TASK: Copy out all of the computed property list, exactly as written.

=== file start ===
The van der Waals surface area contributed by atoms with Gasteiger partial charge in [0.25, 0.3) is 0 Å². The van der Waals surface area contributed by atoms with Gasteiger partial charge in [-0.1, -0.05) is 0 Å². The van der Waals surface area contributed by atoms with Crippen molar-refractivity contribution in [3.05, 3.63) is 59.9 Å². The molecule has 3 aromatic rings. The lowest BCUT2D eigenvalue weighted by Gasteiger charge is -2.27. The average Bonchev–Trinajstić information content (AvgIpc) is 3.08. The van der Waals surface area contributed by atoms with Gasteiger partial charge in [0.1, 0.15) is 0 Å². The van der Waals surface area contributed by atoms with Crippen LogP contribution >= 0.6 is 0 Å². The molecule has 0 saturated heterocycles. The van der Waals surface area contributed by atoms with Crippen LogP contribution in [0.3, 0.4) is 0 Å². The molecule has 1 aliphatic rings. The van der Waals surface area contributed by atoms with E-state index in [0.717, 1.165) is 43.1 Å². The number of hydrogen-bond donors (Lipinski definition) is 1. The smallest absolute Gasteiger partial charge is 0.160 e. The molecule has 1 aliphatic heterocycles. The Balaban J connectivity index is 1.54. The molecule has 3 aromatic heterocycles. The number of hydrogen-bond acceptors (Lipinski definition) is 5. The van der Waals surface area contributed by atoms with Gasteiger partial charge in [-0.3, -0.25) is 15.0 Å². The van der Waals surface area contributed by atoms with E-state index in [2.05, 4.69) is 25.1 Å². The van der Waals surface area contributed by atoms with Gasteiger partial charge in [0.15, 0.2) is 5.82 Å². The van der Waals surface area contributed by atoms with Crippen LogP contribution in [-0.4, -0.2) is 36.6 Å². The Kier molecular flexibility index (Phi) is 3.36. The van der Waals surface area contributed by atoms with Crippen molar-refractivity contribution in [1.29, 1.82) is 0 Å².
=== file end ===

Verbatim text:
The van der Waals surface area contributed by atoms with Gasteiger partial charge in [0.25, 0.3) is 0 Å². The van der Waals surface area contributed by atoms with Gasteiger partial charge in [-0.1, -0.05) is 0 Å². The van der Waals surface area contributed by atoms with Crippen molar-refractivity contribution in [3.05, 3.63) is 59.9 Å². The molecule has 3 aromatic rings. The lowest BCUT2D eigenvalue weighted by Gasteiger charge is -2.27. The average Bonchev–Trinajstić information content (AvgIpc) is 3.08. The van der Waals surface area contributed by atoms with Gasteiger partial charge in [0.1, 0.15) is 0 Å². The van der Waals surface area contributed by atoms with Crippen LogP contribution >= 0.6 is 0 Å². The molecule has 0 saturated heterocycles. The van der Waals surface area contributed by atoms with Crippen LogP contribution in [0.3, 0.4) is 0 Å². The molecule has 1 aliphatic rings. The van der Waals surface area contributed by atoms with E-state index in [0.717, 1.165) is 43.1 Å². The number of hydrogen-bond donors (Lipinski definition) is 1. The smallest absolute Gasteiger partial charge is 0.160 e. The molecule has 1 aliphatic heterocycles. The Balaban J connectivity index is 1.54. The molecule has 3 aromatic heterocycles. The number of hydrogen-bond acceptors (Lipinski definition) is 5. The van der Waals surface area contributed by atoms with Gasteiger partial charge in [-0.3, -0.25) is 15.0 Å². The van der Waals surface area contributed by atoms with E-state index in [2.05, 4.69) is 25.1 Å². The van der Waals surface area contributed by atoms with Gasteiger partial charge in [0.15, 0.2) is 5.82 Å². The van der Waals surface area contributed by atoms with Crippen LogP contribution in [-0.4, -0.2) is 36.6 Å². The Kier molecular flexibility index (Phi) is 3.36. The van der Waals surface area contributed by atoms with Crippen molar-refractivity contribution in [1.29, 1.82) is 0 Å².